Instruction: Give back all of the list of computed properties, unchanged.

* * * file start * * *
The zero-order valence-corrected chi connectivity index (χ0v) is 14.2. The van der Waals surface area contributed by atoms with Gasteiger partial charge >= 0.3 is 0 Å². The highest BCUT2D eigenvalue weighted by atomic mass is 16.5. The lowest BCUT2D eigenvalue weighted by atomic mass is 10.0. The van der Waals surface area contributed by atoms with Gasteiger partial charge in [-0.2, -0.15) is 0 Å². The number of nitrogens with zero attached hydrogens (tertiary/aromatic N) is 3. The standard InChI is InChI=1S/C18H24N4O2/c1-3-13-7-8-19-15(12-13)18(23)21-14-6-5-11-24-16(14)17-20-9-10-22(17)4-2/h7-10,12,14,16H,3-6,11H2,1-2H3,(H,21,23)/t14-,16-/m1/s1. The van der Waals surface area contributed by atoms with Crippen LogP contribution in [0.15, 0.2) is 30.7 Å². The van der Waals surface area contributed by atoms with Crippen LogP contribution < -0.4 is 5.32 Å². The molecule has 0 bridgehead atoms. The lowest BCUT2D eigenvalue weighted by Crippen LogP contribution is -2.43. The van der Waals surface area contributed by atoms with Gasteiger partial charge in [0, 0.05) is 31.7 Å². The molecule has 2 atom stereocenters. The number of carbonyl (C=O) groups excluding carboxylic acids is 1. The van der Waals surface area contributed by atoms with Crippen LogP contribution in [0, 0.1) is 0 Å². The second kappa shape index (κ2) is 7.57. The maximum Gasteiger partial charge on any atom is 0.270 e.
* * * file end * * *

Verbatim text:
The zero-order valence-corrected chi connectivity index (χ0v) is 14.2. The van der Waals surface area contributed by atoms with Gasteiger partial charge >= 0.3 is 0 Å². The highest BCUT2D eigenvalue weighted by atomic mass is 16.5. The lowest BCUT2D eigenvalue weighted by atomic mass is 10.0. The van der Waals surface area contributed by atoms with Gasteiger partial charge in [-0.2, -0.15) is 0 Å². The number of nitrogens with zero attached hydrogens (tertiary/aromatic N) is 3. The standard InChI is InChI=1S/C18H24N4O2/c1-3-13-7-8-19-15(12-13)18(23)21-14-6-5-11-24-16(14)17-20-9-10-22(17)4-2/h7-10,12,14,16H,3-6,11H2,1-2H3,(H,21,23)/t14-,16-/m1/s1. The van der Waals surface area contributed by atoms with Crippen LogP contribution in [0.15, 0.2) is 30.7 Å². The van der Waals surface area contributed by atoms with Crippen LogP contribution < -0.4 is 5.32 Å². The molecule has 0 bridgehead atoms. The lowest BCUT2D eigenvalue weighted by Crippen LogP contribution is -2.43. The van der Waals surface area contributed by atoms with Gasteiger partial charge in [0, 0.05) is 31.7 Å². The molecule has 2 atom stereocenters. The number of carbonyl (C=O) groups excluding carboxylic acids is 1. The van der Waals surface area contributed by atoms with Crippen LogP contribution in [0, 0.1) is 0 Å². The second kappa shape index (κ2) is 7.57. The maximum Gasteiger partial charge on any atom is 0.270 e.